Water Heaters, Remodels

Water Heaters, Remodels

Dear Maintenance Men,

Water Heater Longevity: Having replaced about five water heaters in the last five years, it is my subjective impression that water heaters manufactured in recent years do not last as long as those purchased prior to that time. For example, I have replaced several failed water heaters that were about 15 years old. This contrasts with some water heaters (same size) manufactured in the 80s which are still in service. Consequently, I have been seeking ways to prolong the life of water heaters. I have been told that replacing the sacrificial anode rod will help accomplish this. Is it worth the time and cost to replace an anode rod? Is there a way to determine the condition of an anode rod short of removing it? What tools would be needed to accomplish this?


Dear Gerard:

You are not alone! Unfortunately, many of our clients, including us, have had the same experience as you. It has been very frustrating to replace a water heater with a six-year warranty the day after it expires! Most information available is purely anecdotal as the manufactures do not wish to share the actual reasons why. It appears that manufactures have moved to the model of dis posable water heaters much the same as all other large appliances for residential use. However, the following is what we know by dissecting a few duds:

  1. The tanks ap pear to be thinner and made of lesser quality metals, possibly a weaker blend. (This is true for residential, big box store purchased water heaters of any brand.)
  2. The anode rods (sacrificial rod) is also thinner. (Replace often using a 14” to 20” crescent wrench or pipe wrench.) I prefer a socket wrench and extension but it can be a pricey tool for a job you will do once every two years (dependent upon how bad your water is in your city). Replacement of the rods is absolutely worth the time and effort as they are relatively inexpensive and not hard to replace. If your water heater is more than three years old, it’s probably time to replace them. Unless you remove them, you cannot tell what condition they are in. If you remove them, be prepared to install new ones.
  3. Water Quality. Consider a water softening system or filter between your water heater and the city supply. A water softening system will also prolong the life of your dishwashers, faucets and shower heads.
  4. Sediment. Clean out or drain your water heater once a year. Severe build up can cause premature failure due to tank expansion, prolonged burner operation, encapsulation of the anode rod, and damage to your fixtures.
  5. Residential vs. Commercial Quality Water Heaters. Do not purchase any brand of water heater at a big box store. They are all manufactured for residential use no matter what the packaging says. For the past ten years or so we have been purchasing our 40- to 100-gallon water heaters from a commercial source. Research where in your area the commercial plumbers buy their water heaters. A commercial plumbing house deals with warranty issues directly with the manufactures and vet their suppliers rigorously. (They do not want to deal with a rash of returns.)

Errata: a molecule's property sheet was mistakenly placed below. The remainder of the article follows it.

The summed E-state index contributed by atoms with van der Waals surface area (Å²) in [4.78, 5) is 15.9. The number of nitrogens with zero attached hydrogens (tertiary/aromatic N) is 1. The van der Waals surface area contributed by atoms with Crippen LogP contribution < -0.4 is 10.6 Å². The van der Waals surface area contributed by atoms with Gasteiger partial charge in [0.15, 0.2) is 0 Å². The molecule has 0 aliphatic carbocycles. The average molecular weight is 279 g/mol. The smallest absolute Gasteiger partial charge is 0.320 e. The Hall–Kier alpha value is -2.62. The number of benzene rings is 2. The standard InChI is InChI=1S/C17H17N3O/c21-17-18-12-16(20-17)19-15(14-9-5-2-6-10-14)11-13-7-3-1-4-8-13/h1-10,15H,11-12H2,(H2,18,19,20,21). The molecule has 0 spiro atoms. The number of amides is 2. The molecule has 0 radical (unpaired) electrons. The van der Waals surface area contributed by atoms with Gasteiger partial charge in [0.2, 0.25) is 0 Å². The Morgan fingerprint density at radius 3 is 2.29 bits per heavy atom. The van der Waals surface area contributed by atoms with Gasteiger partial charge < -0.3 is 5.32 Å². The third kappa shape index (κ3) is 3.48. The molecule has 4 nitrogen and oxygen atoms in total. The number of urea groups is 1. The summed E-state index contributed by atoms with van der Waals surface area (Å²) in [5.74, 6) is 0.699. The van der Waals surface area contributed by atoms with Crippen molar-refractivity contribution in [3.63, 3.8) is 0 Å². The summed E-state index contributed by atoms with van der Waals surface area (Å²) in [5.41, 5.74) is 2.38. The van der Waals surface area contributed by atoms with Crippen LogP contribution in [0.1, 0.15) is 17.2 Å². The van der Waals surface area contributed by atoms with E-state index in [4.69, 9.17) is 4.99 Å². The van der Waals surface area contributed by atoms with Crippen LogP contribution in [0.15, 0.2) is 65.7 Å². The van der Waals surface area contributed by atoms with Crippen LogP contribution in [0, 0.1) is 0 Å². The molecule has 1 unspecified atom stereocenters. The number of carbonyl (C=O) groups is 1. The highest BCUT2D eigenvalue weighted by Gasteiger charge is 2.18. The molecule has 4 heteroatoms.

6. Temperature Settings. If at all possible, keep the temperature as low as you can without causing issues with your tenants. Install a protective cover to eliminate the chances of your residents raising or decreasing the temperature at will.
  7. Check you vent sizing as many people have replaced their old water heater and have not resized the vent stack accordingly.

Dear Maintenance Men:

Our apartments are early 1960s era. During remodels, we replace the doors and due to the small bathrooms, we have been changing the “swing-in” doors to “swing-out” doors to allow more room and for installing an elongated toilet. Any unforeseen problem with doing this?


Dear Marc,

Interesting. Currently, there is no IRC Rule (not codified) regarding in-swing or out-swing doors on interior residential dwellings. However, it may be a good idea to consider the following:

Most individuals are accustomed to opening doors inward and the years of that action has made it second nature which can cause some frustration, accidents, disrupt flow and unintentional damage. Depending on where the door is located in respect to the general layout, an out-swinging door can be opened in the direct path of another occupant, blocking the door from the outside and trapping someone inside the bathroom during an emergency or earthquake. Since we usually walk up to a door and knock, there is now a risk the door will be opened inadvertently causing you to knock with your nose.

A slightly more costly alternative would be to install a pocket door, or frame for a 24” to 28” inswing door. Lastly, installing a bi-fold door may be an alternative, although not a very secure door.


WE NEED Maintenance Questions!!! If you would like to see your maintenance question in the “Dear Maintenance Men” column, please send in your questions to: DearMaintenanceMen@gmail.com

If you need maintenance work or consultation for your building or project, please feel free to contact us. We are available throughout Southern California. For an appointment please call Buffalo Maintenance, Inc., at 714-956-8371. Frank Alvarez is a licensed contractor and the Operations Director and co-owner of Buffalo Maintenance, Inc. He has been involved with apartment maintenance and construction for over 20 years. He is also a lecturer and educational instructor for the Apartment Association. Frank can also be reached at Frankie@BuffaloMaintenance.com. For more info please go to: www.BuffaloMaintenance.com. Jerry L’Ecuyer is a real estate broker and has been involved with apartments as a professional since 1988.